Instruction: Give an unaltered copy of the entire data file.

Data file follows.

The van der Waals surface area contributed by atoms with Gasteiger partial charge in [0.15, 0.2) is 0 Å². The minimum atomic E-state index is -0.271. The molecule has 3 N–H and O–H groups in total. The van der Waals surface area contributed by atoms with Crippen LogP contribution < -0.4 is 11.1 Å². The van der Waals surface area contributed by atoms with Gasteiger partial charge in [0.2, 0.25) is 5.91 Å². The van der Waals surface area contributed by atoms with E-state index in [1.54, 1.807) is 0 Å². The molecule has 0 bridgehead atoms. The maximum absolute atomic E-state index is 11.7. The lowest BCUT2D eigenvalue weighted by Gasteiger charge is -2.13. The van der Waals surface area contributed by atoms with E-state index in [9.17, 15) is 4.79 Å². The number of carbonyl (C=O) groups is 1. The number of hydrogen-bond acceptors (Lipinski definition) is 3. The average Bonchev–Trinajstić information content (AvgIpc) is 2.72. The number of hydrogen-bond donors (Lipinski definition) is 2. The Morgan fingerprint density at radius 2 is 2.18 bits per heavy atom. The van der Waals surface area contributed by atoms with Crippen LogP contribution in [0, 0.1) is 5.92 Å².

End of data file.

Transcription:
The van der Waals surface area contributed by atoms with Gasteiger partial charge in [0.15, 0.2) is 0 Å². The minimum atomic E-state index is -0.271. The molecule has 3 N–H and O–H groups in total. The van der Waals surface area contributed by atoms with Crippen LogP contribution < -0.4 is 11.1 Å². The van der Waals surface area contributed by atoms with Gasteiger partial charge in [0.2, 0.25) is 5.91 Å². The van der Waals surface area contributed by atoms with E-state index in [1.54, 1.807) is 0 Å². The molecule has 0 bridgehead atoms. The maximum absolute atomic E-state index is 11.7. The lowest BCUT2D eigenvalue weighted by Gasteiger charge is -2.13. The van der Waals surface area contributed by atoms with E-state index in [9.17, 15) is 4.79 Å². The number of carbonyl (C=O) groups is 1. The number of hydrogen-bond acceptors (Lipinski definition) is 3. The average Bonchev–Trinajstić information content (AvgIpc) is 2.72. The number of hydrogen-bond donors (Lipinski definition) is 2. The Morgan fingerprint density at radius 2 is 2.18 bits per heavy atom. The van der Waals surface area contributed by atoms with Crippen LogP contribution in [0, 0.1) is 5.92 Å².